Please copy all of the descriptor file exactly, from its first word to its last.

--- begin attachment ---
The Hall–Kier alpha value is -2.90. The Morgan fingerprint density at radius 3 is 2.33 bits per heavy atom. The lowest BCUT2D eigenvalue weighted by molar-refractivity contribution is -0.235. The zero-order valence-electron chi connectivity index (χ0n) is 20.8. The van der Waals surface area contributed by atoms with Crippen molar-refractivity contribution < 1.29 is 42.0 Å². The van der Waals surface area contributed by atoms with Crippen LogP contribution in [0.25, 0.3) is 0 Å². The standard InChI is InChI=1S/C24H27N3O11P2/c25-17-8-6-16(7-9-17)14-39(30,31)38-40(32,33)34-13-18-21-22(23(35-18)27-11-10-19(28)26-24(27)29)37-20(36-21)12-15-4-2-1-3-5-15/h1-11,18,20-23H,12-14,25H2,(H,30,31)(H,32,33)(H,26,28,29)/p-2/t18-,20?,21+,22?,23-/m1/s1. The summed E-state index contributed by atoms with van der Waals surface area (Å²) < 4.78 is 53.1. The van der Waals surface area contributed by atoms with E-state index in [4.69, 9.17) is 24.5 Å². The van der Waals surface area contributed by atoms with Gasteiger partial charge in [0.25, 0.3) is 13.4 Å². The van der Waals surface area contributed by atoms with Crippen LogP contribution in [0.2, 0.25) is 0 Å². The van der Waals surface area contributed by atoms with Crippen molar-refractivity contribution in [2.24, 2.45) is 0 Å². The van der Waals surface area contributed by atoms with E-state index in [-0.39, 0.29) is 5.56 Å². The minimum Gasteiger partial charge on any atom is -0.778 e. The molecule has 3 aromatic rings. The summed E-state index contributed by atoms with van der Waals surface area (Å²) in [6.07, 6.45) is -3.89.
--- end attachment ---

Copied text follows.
The Hall–Kier alpha value is -2.90. The Morgan fingerprint density at radius 3 is 2.33 bits per heavy atom. The lowest BCUT2D eigenvalue weighted by molar-refractivity contribution is -0.235. The zero-order valence-electron chi connectivity index (χ0n) is 20.8. The van der Waals surface area contributed by atoms with Crippen molar-refractivity contribution < 1.29 is 42.0 Å². The van der Waals surface area contributed by atoms with Crippen LogP contribution in [0.25, 0.3) is 0 Å². The standard InChI is InChI=1S/C24H27N3O11P2/c25-17-8-6-16(7-9-17)14-39(30,31)38-40(32,33)34-13-18-21-22(23(35-18)27-11-10-19(28)26-24(27)29)37-20(36-21)12-15-4-2-1-3-5-15/h1-11,18,20-23H,12-14,25H2,(H,30,31)(H,32,33)(H,26,28,29)/p-2/t18-,20?,21+,22?,23-/m1/s1. The summed E-state index contributed by atoms with van der Waals surface area (Å²) < 4.78 is 53.1. The van der Waals surface area contributed by atoms with E-state index in [4.69, 9.17) is 24.5 Å². The van der Waals surface area contributed by atoms with Gasteiger partial charge in [0.25, 0.3) is 13.4 Å². The van der Waals surface area contributed by atoms with Crippen LogP contribution in [0.2, 0.25) is 0 Å². The van der Waals surface area contributed by atoms with Crippen molar-refractivity contribution in [2.24, 2.45) is 0 Å². The van der Waals surface area contributed by atoms with E-state index in [-0.39, 0.29) is 5.56 Å². The minimum Gasteiger partial charge on any atom is -0.778 e. The molecule has 3 aromatic rings. The summed E-state index contributed by atoms with van der Waals surface area (Å²) in [6.07, 6.45) is -3.89.